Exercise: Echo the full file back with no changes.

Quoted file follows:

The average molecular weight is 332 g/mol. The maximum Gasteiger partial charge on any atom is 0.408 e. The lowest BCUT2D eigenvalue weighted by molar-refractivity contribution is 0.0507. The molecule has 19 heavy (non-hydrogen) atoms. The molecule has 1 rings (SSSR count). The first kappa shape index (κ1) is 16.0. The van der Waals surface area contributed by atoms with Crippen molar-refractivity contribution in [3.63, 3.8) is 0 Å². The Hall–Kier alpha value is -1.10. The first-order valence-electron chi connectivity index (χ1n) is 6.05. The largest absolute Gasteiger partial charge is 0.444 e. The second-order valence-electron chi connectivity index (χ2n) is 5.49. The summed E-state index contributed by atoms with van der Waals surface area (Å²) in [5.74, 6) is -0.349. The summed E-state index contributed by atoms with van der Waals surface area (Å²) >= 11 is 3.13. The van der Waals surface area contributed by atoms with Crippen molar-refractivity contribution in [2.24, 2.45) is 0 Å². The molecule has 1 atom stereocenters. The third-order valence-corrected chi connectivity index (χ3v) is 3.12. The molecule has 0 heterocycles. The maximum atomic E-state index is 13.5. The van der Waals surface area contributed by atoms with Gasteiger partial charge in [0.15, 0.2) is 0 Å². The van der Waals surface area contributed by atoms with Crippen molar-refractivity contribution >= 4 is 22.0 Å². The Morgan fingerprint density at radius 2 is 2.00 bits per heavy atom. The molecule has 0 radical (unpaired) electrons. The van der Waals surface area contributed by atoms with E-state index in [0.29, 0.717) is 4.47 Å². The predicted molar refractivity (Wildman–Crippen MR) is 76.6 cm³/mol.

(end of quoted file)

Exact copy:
The average molecular weight is 332 g/mol. The maximum Gasteiger partial charge on any atom is 0.408 e. The lowest BCUT2D eigenvalue weighted by molar-refractivity contribution is 0.0507. The molecule has 19 heavy (non-hydrogen) atoms. The molecule has 1 rings (SSSR count). The first kappa shape index (κ1) is 16.0. The van der Waals surface area contributed by atoms with Crippen molar-refractivity contribution in [3.63, 3.8) is 0 Å². The Hall–Kier alpha value is -1.10. The first-order valence-electron chi connectivity index (χ1n) is 6.05. The largest absolute Gasteiger partial charge is 0.444 e. The second-order valence-electron chi connectivity index (χ2n) is 5.49. The summed E-state index contributed by atoms with van der Waals surface area (Å²) in [5.74, 6) is -0.349. The summed E-state index contributed by atoms with van der Waals surface area (Å²) >= 11 is 3.13. The van der Waals surface area contributed by atoms with Crippen molar-refractivity contribution in [2.24, 2.45) is 0 Å². The molecule has 1 atom stereocenters. The third-order valence-corrected chi connectivity index (χ3v) is 3.12. The molecule has 0 heterocycles. The maximum atomic E-state index is 13.5. The van der Waals surface area contributed by atoms with Gasteiger partial charge in [0.15, 0.2) is 0 Å². The van der Waals surface area contributed by atoms with Crippen molar-refractivity contribution >= 4 is 22.0 Å². The Morgan fingerprint density at radius 2 is 2.00 bits per heavy atom. The molecule has 0 radical (unpaired) electrons. The van der Waals surface area contributed by atoms with E-state index in [0.29, 0.717) is 4.47 Å². The predicted molar refractivity (Wildman–Crippen MR) is 76.6 cm³/mol.